How I Got Here - And What I Learned Along The Way
I’ve been in a really reflective mood lately. Which seems weird, because isn’t the summer supposed to be all about BBQs, picnics and eating way more ice cream than usual? But, I’m glad for this current mood of mine, because it comes at a good time – I’m nearing my 6 month anniversary of being a full-time entrepreneur.
Making the leap back in February was a turning point in my life, and that’s got me thinking about what some of the other defining moments of my life have been. And I wanted to share some of them with you, along with what lessons those decisions have taught me.
Turning Point #1: Moving away for university
I grew up with a close-knit group of friends. By the time graduation rolled around, our not-so-little troop had been going to school together for a decade. I was a Big Fish – lots of extracurriculars, excellent grades – and high school was a great time for me.
When it came to selecting which university to go to, most of our class split 3 ways: School A for the social sciences, School B for the engineering, and School C for the business kids. My choice – McGill – wasn’t in that mix.
Lesson Learned: It’s ok to be a Little Fish in the Big Pond.
I was definitely the Little Fish at McGill. Did I thrive? Nope.
Did I survive and learn a whole lot about myself in the process? You betchya.
In our businesses, we may be tempted to stay in Big Fish mode. Keep circling around the same Facebook groups and Twitter chats we’re comfortable in, or focus our guest post pitches on the smaller, less intimidating sites. But that’s going to hold us back. Yes, it’ll be uncomfortable. Yes, you’re going to spend a whole lotta time dealing with fear and uncertainties. But if we’re going to come out the other side with bigger, better, more successful businesses, it’s time to jump into the Big Pond.
- Tweet this!
Turning Point #2: What Kind Of Person Am I?
The year I turned 30, I had a brainwave: “Wouldn’t it be wonderful to spend a whole month living in Paris? Just like a local!” Something about renting a little apartment for my dog Jack and I, and settling into a relaxed exploration of the city seemed oh-so magical. After a few moments of daydreaming, I snapped out of it, saying to myself:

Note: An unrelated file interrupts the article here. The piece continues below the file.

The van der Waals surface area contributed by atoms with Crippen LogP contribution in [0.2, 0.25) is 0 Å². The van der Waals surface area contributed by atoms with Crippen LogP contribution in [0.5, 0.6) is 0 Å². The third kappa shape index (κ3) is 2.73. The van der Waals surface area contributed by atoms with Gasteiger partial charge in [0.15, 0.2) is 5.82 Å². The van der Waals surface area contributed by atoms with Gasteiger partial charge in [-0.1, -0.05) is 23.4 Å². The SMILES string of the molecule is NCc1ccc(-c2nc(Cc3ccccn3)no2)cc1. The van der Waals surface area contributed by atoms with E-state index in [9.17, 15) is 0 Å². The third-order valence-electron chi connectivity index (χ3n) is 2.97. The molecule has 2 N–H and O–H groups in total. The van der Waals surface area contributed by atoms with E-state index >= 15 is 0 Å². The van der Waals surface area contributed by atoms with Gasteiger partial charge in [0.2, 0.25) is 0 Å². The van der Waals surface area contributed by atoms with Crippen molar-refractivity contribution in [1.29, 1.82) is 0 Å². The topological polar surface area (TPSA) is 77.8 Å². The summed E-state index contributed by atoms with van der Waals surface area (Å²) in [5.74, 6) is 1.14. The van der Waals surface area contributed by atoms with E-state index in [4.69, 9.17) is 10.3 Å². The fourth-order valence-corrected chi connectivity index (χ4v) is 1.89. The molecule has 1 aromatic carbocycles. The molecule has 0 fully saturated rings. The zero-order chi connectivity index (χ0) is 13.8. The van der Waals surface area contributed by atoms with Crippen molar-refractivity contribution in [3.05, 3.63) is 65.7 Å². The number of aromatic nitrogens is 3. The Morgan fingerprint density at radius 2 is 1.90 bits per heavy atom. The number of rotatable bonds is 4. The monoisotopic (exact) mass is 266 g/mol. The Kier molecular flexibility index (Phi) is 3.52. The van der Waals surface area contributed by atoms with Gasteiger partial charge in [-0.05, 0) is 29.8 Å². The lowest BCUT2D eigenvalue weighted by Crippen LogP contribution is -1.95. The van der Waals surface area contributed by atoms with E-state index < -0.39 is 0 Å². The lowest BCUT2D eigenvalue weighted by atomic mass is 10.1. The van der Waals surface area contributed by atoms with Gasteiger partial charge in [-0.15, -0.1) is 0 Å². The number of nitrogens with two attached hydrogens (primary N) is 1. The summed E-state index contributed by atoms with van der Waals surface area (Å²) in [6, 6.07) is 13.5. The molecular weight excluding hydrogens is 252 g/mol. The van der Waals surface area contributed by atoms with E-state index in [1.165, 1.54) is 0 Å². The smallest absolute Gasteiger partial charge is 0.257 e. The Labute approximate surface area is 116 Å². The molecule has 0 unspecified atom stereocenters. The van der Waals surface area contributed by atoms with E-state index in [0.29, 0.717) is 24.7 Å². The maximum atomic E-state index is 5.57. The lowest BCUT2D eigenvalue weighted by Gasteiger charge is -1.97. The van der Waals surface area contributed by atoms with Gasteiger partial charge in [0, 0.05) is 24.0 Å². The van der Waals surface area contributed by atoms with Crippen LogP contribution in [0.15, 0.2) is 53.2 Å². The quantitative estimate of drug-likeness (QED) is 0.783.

“I’m not the kind of person who does that.”
Lesson Learned: You are who you say you are.
Seriously, has a more self-limiting sentence ever been uttered? What “kind of person” did I think I needed to be in order to take that trip? Who was going to be the one to dictate whether or not that person was…me? It was rubbish. And I snapped out of it. And I went on that trip. It was magical and restorative, and by the end of my month there I was a regular at the café down the street and Jack was getting treats from the baker’s daughter each morning. Bliss.
How often do you get caught in that same thought of “I’m not that kind of person”? You’re not the kind that negotiates. Or goes after a sale, or says no to people. You’re not a networker, a writer, or a speaker. Rubbish rubbish rubbish. Go for it!
Turning Point #3: Goodbye cubicle!
For all of the great friends I made, the wealth of knowledge I accumulated, and the success I enjoyed…there were more bad days than good when I was in the corporate world. A square peg trying to fit into a round hole, I would walk through the parking lot most mornings repeating a rather sad mantra: “There has to be a better way”. What made it especially sad was that for a few years, I seemed to expect that ‘better way’ to fall from the sky and whisk me away to a different work life. It took me ages to realize that a change wasn’t going to happen to me – I had to play a part in making it happen.
Lesson Learned: You have to make your own ‘better way’
If I hadn’t woken up and started building my consulting business, I can bet you that I’d still be reporting in to that same grey cubicle. I’d probably be doing it for another few years. You may be in a similar situation, or perhaps you’ve made the leap (congrats!) but are now finding that you still get bummed out about parts of your business. When clients make ludicrous delivery demands. Or you end up on iteration #418985. Or when that invoice doesn’t get paid…There has to be a better way. So change it. Take a small step at first, then make bigger moves. Create your own better way.
What have your turning points been? Did any of mine strike a chord? Looking forward to jumping into that Big Pond, re-defining who you are, or designing your better way? Let me know! email@example.com